I was discussing all of this with my friend Ned a week ago Friday. We were talking in the visiting room of the Federal Correction Institute in Sheridan Oregon. Ned was finishing out a nearly five-year sentence there. Ned is the kind of guy that makes the best of everything. I can’t imagine what I would be like in prison, but Ned woke up every day planning to have a good day and do things that would be helpful. He cleaned the bathrooms every day. He washed the exterior windows. He taught classes. He painted. He ran. He practiced Yoga. He organized a series of “Gong Shows” for others to participate in and wrote much of the music for the shows. He wrote daily to many people and provided council for some. If Ned was in a tomb (so to speak) he made it the best tomb ever. When we talked on Friday night he knew that he would be released on Tuesday and return home to California. His wife and daughters would be waiting at the airport. He told me of his surprise when a wave of sadness washed over him that evening when he went into the chow hall. He thought that his sadness was because others were not leaving and he was. I thought his sadness was because he was leaving. Don’t get me wrong, Ned had been counting down the days of his incarceration from day one. He wanted to leave. But at least FCI Sheridan was a place he understood. He had figured out his part in it and played it well. Now that he was leaving, he was facing a great host of unknowns, and he was not the same person. I think he might be afraid of new life.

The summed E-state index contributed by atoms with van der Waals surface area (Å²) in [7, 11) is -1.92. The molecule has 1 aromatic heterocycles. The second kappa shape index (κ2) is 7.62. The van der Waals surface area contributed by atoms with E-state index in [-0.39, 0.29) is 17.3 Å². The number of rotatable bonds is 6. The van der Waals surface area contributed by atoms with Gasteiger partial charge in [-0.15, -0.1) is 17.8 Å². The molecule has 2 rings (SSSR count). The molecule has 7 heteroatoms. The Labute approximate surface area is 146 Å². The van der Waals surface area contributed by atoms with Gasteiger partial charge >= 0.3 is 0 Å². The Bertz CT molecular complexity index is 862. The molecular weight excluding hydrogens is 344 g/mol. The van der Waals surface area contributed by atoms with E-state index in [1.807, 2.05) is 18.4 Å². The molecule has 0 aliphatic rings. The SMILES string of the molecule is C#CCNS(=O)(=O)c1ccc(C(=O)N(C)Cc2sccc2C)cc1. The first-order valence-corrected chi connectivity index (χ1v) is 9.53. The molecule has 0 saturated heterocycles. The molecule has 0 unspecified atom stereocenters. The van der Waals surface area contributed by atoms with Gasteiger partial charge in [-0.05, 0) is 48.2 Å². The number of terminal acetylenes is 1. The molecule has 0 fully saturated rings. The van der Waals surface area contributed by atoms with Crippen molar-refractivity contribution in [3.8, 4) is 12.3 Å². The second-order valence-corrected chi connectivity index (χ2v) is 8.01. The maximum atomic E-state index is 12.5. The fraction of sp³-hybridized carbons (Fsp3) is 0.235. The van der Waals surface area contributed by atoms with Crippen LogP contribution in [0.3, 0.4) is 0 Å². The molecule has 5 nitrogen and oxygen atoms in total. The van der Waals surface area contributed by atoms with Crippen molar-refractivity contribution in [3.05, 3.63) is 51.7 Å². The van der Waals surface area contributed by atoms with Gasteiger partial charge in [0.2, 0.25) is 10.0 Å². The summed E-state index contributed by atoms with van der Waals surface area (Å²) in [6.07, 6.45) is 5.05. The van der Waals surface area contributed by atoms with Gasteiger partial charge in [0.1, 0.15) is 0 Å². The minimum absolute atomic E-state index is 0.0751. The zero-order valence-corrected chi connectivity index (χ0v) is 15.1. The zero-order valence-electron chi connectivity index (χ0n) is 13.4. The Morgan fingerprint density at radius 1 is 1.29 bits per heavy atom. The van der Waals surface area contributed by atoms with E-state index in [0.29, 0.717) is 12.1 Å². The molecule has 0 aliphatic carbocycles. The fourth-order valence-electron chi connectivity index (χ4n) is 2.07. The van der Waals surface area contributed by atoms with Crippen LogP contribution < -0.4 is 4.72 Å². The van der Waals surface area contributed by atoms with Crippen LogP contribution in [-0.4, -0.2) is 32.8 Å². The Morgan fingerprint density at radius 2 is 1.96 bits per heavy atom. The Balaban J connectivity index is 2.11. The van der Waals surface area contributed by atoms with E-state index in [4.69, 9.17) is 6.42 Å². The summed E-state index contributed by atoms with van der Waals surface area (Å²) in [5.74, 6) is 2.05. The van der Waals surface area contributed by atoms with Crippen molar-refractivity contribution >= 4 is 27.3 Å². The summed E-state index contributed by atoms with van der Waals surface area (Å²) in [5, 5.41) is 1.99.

How are we afraid of life? What are the new opportunities that invite us forward on our path to transformation? What opportunities make us want to hide out in our metaphorical tombs? Do you feel called to tackle a sensitive political issue, but it seems like too much effort? Is your relationship with your spouse in need of some hard work on your part, where you might need to change? Are you in the midst of complicated grief and loss unable to embrace new possibilities? Are you longing for a new work environment, but afraid to make a decision? In what ways might you be hugging the tomb, unable to walk out where the stone has been rolled away?

God ended death in transforming Jesus the Christ into someone so new that he was unrecognizable, and the tomb is empty. May it be so for you and me. Christ is Risen!